Robert Stok: I grew up basically in a working-class home, I’d call it pale blue – it wasn't exactly blue collar and it wasn't really white collar. I didn't grow up with any access to business. I didn't even know what a lawyer did outside of what I saw on “Perry Mason.” Then when I graduated college, I got involved in the import-export business of frozen seafood which exposed me to the world of international trade and commodities trading. That was when I first started to understand the utility of the law. I love transactionally oriented deals, but I always gravitated towards the legal aspect of commerce. Law is something that I really enjoy. I started to wish I had gone to law school. So when I came down to South Florida to work for a bank and it didn't work out, I decided to go to law school.
LD: Back then, did you think that your legal career would be what it's become?
RS: Actually, yes. When I started as an investment banker, I saw myself as a friend to the businesses that I dealt with. I always saw myself as an advocate – seeking different ways that I could support the business, giving advice, analyzing ways to structure transactions. I really think that the earmark of a good lawyer is a person who can stand in their client's shoes and have intelligent, informed empathy for the client. From that space you can give them the right direction. That's the difference between a passionate attorney that's really committed to what they do and someone who's disconnected from their work.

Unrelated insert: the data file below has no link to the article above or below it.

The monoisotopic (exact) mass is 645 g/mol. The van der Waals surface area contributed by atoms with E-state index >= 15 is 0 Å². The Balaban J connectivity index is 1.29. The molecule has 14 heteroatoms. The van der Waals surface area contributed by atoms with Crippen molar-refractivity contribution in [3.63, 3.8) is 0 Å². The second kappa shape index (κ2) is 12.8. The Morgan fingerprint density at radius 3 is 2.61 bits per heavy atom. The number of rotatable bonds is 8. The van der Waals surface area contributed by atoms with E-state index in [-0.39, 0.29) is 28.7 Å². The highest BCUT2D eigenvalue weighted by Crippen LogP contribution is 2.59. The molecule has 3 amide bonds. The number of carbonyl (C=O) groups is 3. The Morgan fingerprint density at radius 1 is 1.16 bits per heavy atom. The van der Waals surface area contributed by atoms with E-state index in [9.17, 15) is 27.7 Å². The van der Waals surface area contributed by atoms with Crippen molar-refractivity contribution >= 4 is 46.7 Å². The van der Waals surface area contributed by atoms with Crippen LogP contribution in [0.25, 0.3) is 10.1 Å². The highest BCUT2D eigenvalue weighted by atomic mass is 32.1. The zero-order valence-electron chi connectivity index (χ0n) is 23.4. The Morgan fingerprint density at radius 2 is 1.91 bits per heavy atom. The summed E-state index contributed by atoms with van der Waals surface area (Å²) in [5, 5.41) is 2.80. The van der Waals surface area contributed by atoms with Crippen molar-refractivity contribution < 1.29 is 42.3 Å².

LD: Where did you go once you graduated law school?
RS: I went to work for a small, eight-lawyer firm. I really learned by doing. They were primarily a real estate firm, and they hired me to work in litigation. The partner that was supposed to be the head of litigation was out sick for the entire year that I worked there. The other lawyer in litigation there was focused on a very large divorce case that had gone on for well over 20 years and he didn't really want to be bothered. So they threw a lot of cases at me and I didn't have any mentors or anyone guiding me. It was very stressful, but I learned a tremendous amount in a very short period of time.
We created an educational initiative to learn how Jewish law intersects with secular law so that Jewish businessmen can resolve any dispute they may have, in the beis din.
LD: What made you decide to open your own firm?
RS: I’d brought in a very large case, and the firm didn't want to support me. They were worried that they were going to get sued because of my lack of experience. So I decided to leave the firm and open up my own office.
Almost all of the clients that I had previous dealings with sought me out. I didn't call one client to tell them I was leaving. They all somehow found me, and they continued to do business with me. So right from the get-go, I had a decent amount of business and started to make a decent amount of money. I had the pleasure of working with good clients, I had good cases, and I started to rack up a lot of significant victories.